How fun are these fashion magazine covers so brilliantly electrified by Brazilian interior designer Ana Strumpf? The covers were illustrated as part of an art exhibition in São Paulo earlier this summer. Makes me want to take some colorful markers to those September issues …
I’ve jumped from dressing like a hyperactive anime character to some clean shaven sobriety just to take the time to appreciate a few things that never would have caught my eye six whole years ago. Oh, youth. Back when dinosaurs were roaming on this blog (quite literally in some cases when a dino-themed collection would pop up every now and again), I used to be so proud of myself for eschewing a sensible shirt in favour of a three-armed one. If it didn’t have an unnecessary amount of padding/PVC/straps/pointy bits, I wasn’t all that interested. I’ll put it down to a combination of growing age and the effects of living with a man, who thrusts jackets and jumpers in my face going “Look at the stitching/yarn/detailing on this! This is properly sexy bit of a tailoring!!”. Whatever it is, an independent label like the consistently stable and long-serving Stephan Schneider is finally popping up on the blog.
A search alas on Google doesn’t yield too much information but this Antwerp-based, German-born designe graduated from the Royal Academy there in 1994 and has since been designing his own label, building a brand that has loyalty, longevity and doesn’t need to kick up a noisy fuss whenever they show a new collection. Those in the know though can certainly wax lyrical. Check out this 193 page two-year old thread on all things Stephan Schneider on Style Forum. As some of ye olde Style Bubble readers will know, I was a big participant on The Fashion Spot forum and to this day, I find all the forum chatter a fairly useful way of gauging an array of opinions (if taken with a pinch of salt). That said, it is rather endearing to see people analysing the sizes of arm holes, the proportions of a coat and the quality of cable knits and above all, demonstrating a very involved and deeeeeep love for a brand like Schneider’s, which doesn’t exactly get a ton of international press.
"I sometimes compare a fashion house with a restaurant: There are no haute cuisine chains in the world as the chef has to cook in his own kitchen. To me fashion should be like this," was a pertinent comparison that Schneider made in this interview with Steve, a veritable Schneider fan thanks to the store Other (formerly known as bStore) being a loyal stockist in London. Interestingly I remember the other famous Antwerpian, Dries Van Noten making a similar comparison of a fashion designer being like a chef. The fact that both designers connect the act of designing and creating clothes with nourishment and good food is heart warmingly down to earth. And so it follows that the spring summer 2013 collection is full of lovely and vaguely familiar textures - moire, watercolour brushstrokes, faint checks, book binding marbles - they all look to be derived from the world of tasteful interiors. As per the Schneider remit, every piece looks to be useful, well-made, but fortunately not without a bit of design interest to pep things up. See! I too can join the Subtle Design Appreciation Society and say things like “Look at this perfectly-judged sleeve length on this shirt! Itsn’t it marvellous?” Just as long as I can wear a spangly holographic skirt with it of course.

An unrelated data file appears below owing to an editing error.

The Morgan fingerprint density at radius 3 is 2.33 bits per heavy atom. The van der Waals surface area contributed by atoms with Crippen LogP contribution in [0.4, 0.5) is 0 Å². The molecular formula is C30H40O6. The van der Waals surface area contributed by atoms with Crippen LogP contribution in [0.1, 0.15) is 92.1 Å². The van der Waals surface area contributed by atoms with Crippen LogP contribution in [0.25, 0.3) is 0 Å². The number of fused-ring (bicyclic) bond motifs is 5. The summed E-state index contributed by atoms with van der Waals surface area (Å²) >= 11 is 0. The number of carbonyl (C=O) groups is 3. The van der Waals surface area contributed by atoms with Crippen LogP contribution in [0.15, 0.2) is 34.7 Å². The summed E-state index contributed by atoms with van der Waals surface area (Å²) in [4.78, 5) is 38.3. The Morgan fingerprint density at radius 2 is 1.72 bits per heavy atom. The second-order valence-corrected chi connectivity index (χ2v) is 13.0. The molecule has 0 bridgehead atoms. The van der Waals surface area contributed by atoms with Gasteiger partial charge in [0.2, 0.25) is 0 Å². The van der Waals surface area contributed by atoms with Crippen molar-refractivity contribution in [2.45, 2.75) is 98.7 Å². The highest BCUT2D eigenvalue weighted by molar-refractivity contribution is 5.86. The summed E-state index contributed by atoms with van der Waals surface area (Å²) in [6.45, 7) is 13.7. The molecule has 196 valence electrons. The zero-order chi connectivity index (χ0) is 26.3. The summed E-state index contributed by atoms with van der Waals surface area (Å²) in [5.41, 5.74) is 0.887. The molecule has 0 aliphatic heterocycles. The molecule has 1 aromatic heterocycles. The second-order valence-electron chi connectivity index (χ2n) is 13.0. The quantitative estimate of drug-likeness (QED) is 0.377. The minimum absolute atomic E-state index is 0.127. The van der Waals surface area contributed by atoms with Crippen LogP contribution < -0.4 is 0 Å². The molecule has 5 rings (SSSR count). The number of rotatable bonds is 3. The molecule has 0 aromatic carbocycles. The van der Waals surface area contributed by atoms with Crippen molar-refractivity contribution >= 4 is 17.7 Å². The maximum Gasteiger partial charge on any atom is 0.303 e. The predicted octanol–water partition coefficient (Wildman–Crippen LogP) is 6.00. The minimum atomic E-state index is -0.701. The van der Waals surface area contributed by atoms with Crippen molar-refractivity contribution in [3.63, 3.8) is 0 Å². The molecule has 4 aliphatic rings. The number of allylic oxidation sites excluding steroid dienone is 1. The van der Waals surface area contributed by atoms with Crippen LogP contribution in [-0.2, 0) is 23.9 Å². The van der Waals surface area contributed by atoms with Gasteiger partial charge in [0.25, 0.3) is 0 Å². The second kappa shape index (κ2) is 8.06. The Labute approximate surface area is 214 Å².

Amanda Seyfried as Cosette in Les Miserables
Photo by REX
Les Miserables is a worldwide phenomenon, have you always been a fan?
The biggest fan! I was 11 when I first saw it and became obsessed immediately. Never in my wildest dreams did I think that they could make a movie - especially in my lifetime - so it’s a big deal.
Did taking on the role of Cosette feel like a lot of pressure?
I’m lucky - I play the character that’s the source of love and hope in this deeply tragic story. The responsibility that I had was just to get the audience to fall in love with her, and believe the love that Fantine (Anne Hathaway), Valjean (Hugh Jackman) and Marius (Eddie Redmayne) have for her.
What was it like working with Eddie Redmayne?
Eddie is just a really, really good English man. He’s sensitive, open, incredibly self-deprecating and really talented too. You just want to hug him, he’s the ideal co-star.
Is it a real challenge – and a bit weird - singing everything instead of speaking?
Singing for me is usually super fun. But I quit singing operas when I was 17 and getting back into classical training again eight years later - relearning the tricks of how to work this instrument - oh my god, it’s hard! The discipline of not having alcohol and not eating certain things that would clog my voice but having to drown myself in water and constantly exercise my voice - it’s a lot! Like living like a monk. But it was really rewarding - you reach a new level of emotion when you’re expressing how you feel to another character.
Since staring in Mamma Mia do you still listen to Abba?
It always peps me up when I listen to it but I did have to quit Abba for a while after Mama Mia. For for some reason I just don’t have to quit the Les Mis music though, it’s never going to get old.
“I’ve had big birthday parties, and I’ve thrown parties for other people, but this is a completely different thing,” Moss told Vogue of her wedding, which had a 1920s “Great Gatsby” feel. “Because you have to look at every piece of cutlery; the details are intense. And then you wake up thinking about the ballet shoes for the girls; is the satin ribbon right? I’ve gone mental. Jamie thinks I’m mad, asking, ‘Are you gonna be all right? After the wedding, I’m hoping you’ll get back to normal!’ “